Shading Windows & Passive Solar Design-UPDATED

Shading Windows & Passive Solar Design-UPDATED

 

Whether you think of it as common sense shading, or if you treat it as a scientific approach to energy efficient passive solar design, every new and remodeled home project should carefully consider these principles:

  • Orient the house to the Sun, if possible.  Allow for exposure to the southern sky to heat the house in Winter.  Minimize direct solar gain to the East and West through tree plantings and other strategies.
  • Design in window awnings that shade the full window in the peak of Summer, but allow the Sun to shine in the same window in Winter and heat the house (for free!).
  • Consider the use of mass inside the home to store the heat from the sun for release once the Sun sets.
  • Play defense too.  Where the walls take direct sun, plan for effective countermeasures, including insulation, low solar heat gain windows, shading from trees, and air conditioning.

How Much Awning Do I Need?

Passive solar theory takes advantage of the different height of the Sun in Summer and Winter

Passive solar theory takes advantage of the different height of the Sun in Summer and Winter

The general principle is to fully shade the window in the middle of Summer, which in the Northern Hemisphere is June 21.  To accomplish this goal, you can go outside on June 21 with a ruler, which I recently did because I was bored.  But more practical is to use a little math.  We can do this the easy way or the hard way.

Easy way

The table below shows a multiplier based on your latitude that will give you a multiplier for the window height.  If you live at 34 degrees Latitude like me, you might use a range from 3.5 to 5.5.  That means the height of the window should be 3.5 to 5.5 times the projection of the awning out from the walls of your house.  My 38” window suggested 7-11” projection for my awning.  I figure since it stays hot here into August, I might use the 11”.  But that will mean less free solar heating in Winter time, since that 11” will shade the window a little more.

The Multiplier tells you how high a window will be fully shaded on June 21 by an awning of a given size

The Multiplier tells you how high a window will be fully shaded on June 21 by an awning of a given size

Hard way

I actually understood the use of latitude a lot better in this method.  If you take the Sun’s position June 21 as 23.5 degrees, and subtract that from your latitude, it gives you the angle of the sunlight on June 21.  For Long Beach, that was 34-23.5 = 10.5 degrees.  That means that the sun is 10 degrees from fully above the house on June 21, so a small projection shades a lot of window.  By my calculations, a 7” awning would exactly shade the window on June 21.  A 11” awning would shade 59”.  Somewhere in between is the ideal awning projection.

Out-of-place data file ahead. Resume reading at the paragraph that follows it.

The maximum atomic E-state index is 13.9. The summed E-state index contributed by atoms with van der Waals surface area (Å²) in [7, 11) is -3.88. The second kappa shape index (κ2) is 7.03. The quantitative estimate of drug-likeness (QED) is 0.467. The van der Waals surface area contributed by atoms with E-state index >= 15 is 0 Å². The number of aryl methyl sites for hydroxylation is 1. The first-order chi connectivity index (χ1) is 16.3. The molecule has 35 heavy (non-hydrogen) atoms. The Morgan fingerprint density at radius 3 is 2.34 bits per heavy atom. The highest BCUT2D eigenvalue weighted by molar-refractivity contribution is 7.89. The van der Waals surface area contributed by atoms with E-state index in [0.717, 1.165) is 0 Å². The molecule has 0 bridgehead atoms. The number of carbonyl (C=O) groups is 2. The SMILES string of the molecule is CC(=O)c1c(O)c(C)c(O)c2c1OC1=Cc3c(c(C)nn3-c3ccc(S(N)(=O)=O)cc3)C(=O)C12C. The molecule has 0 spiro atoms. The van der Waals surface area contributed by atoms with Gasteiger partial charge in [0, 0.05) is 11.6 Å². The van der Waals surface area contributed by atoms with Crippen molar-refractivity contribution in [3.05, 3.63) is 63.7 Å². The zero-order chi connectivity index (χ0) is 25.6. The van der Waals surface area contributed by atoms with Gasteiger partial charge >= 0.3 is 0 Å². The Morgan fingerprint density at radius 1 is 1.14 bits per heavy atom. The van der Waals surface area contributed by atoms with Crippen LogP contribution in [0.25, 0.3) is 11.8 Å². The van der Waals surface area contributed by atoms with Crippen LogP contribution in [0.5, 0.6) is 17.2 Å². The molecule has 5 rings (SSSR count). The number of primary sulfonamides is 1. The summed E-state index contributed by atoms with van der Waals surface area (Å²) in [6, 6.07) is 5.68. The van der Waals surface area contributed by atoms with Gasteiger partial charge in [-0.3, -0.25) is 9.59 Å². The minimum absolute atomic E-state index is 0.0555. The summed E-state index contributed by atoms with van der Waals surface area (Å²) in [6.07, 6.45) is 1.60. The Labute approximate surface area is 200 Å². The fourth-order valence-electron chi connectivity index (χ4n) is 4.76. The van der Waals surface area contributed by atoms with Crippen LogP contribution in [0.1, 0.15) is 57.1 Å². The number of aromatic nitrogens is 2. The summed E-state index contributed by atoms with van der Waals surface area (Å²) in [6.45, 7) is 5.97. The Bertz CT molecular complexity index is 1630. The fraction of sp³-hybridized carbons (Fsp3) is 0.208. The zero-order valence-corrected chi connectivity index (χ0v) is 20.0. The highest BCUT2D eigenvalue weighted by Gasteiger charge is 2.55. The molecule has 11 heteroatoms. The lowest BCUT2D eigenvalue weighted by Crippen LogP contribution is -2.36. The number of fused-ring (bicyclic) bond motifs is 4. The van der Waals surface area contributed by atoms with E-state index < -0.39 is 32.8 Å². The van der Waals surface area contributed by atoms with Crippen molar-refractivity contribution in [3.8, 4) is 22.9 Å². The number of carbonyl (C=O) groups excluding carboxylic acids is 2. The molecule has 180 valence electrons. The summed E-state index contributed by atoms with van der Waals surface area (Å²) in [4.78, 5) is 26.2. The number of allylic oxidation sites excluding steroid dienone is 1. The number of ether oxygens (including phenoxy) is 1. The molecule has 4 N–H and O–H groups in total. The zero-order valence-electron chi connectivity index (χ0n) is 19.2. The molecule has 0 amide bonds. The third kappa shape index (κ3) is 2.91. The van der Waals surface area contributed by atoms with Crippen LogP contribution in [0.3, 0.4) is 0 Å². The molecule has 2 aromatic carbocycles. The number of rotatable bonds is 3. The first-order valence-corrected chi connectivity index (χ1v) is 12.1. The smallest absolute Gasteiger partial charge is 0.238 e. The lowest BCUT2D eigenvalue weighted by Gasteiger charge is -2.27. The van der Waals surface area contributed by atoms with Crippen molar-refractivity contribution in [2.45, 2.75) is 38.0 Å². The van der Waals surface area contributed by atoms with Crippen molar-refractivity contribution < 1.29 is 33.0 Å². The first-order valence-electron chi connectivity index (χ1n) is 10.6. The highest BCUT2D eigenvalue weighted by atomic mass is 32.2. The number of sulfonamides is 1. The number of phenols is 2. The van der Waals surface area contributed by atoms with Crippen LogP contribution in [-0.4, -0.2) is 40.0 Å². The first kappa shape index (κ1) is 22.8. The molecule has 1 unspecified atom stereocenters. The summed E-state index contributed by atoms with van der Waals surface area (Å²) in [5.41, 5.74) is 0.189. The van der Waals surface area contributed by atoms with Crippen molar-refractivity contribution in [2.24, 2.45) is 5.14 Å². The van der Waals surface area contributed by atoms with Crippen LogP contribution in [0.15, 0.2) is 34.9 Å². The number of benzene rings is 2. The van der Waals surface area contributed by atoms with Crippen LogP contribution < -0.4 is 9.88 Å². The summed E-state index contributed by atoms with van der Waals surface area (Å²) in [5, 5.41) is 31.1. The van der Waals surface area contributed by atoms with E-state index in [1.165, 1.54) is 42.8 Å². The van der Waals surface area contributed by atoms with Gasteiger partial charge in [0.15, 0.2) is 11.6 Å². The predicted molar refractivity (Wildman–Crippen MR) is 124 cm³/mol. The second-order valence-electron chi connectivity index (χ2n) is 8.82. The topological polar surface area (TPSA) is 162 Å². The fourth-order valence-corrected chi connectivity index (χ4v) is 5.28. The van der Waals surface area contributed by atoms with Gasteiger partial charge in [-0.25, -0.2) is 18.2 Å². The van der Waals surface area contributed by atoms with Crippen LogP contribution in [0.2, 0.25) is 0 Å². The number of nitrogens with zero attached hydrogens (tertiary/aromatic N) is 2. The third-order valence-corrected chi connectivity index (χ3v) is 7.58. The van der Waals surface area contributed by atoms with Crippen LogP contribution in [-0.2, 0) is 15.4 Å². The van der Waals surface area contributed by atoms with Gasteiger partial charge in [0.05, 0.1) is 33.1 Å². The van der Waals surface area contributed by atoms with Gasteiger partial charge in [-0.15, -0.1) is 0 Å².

In Winter time, the window shades should allow the low Sun to shine through most of the window

In Winter time, the window shades should allow the low Sun to shine through most of the window

On December 21, the Sun’s position is 23.5 degrees negative.  Subtract that from your latitude, and you get 57.5 degrees.  That’s a lot of sun getting on my 38” window; about 31” out of 38” will get Sun on December 21, allowing for a lot of heat to get in (if I design my windows to be medium to high solar heat gain).

This is the passive solar analysis – how much of a projection out from the house is needed to precisely shade the window at the height of Summer, but let the lower Winter Sun shine directly into the house in the Winter?   A little effort spent calculating the right shading for South-facing windows will minimize Summer heat gain and maximize passive heating in Winter.  In our case, two simple window awnings at 11″ deep reduced overall space conditioning energy usage by 2%.

UPDATE:  How our window looked on June 21, 2015

Shade on June 21, 2015

Shade on June 21, 2015

The theoretical guidelines said to use a 7″ overhang and we’d fully shade the window on June 21.  Our knowledge of our climate pushed us to consider a deeper overhang to shade the window into July and August, so we built it to 11″.  Sure enough, on June 21, that 11″ overhang more than shaded the window.  As the photo shows, it would have been enough to shade a window of almost twice the height.  As it is, the 11″ overhang seems minimal, and a 7″ overhang would have seemed a little “stubby” from an aesthetic viewpoint.

See those gaps where the sunlight comes through?  Those were mistakes.  When we built the angled slats, they should have been built taller, so that they fully shut out the sun on June 21.  But they were built slightly shorter than the plan, and thus allow a little sunlight to hit the window.  That reduces the effectiveness of the shade in minimizing heat gain, but we learned from our mistake and would build it a little differently next time.

 

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2 Comments

  1. how are u supposed to calculate the length of the awning from the position in degrees of the sun ?

    • Thanks for asking. It depends on your latitude, but if yours is similar to mine in Southern California, a 7″ awning would be enough to shade a 59″ tall window, if placed directly above it on June 21. Our post details these calculations. As a rule of thumb, in our climate zone, I would recommend using a 1′ shade for every 3′ of window height.

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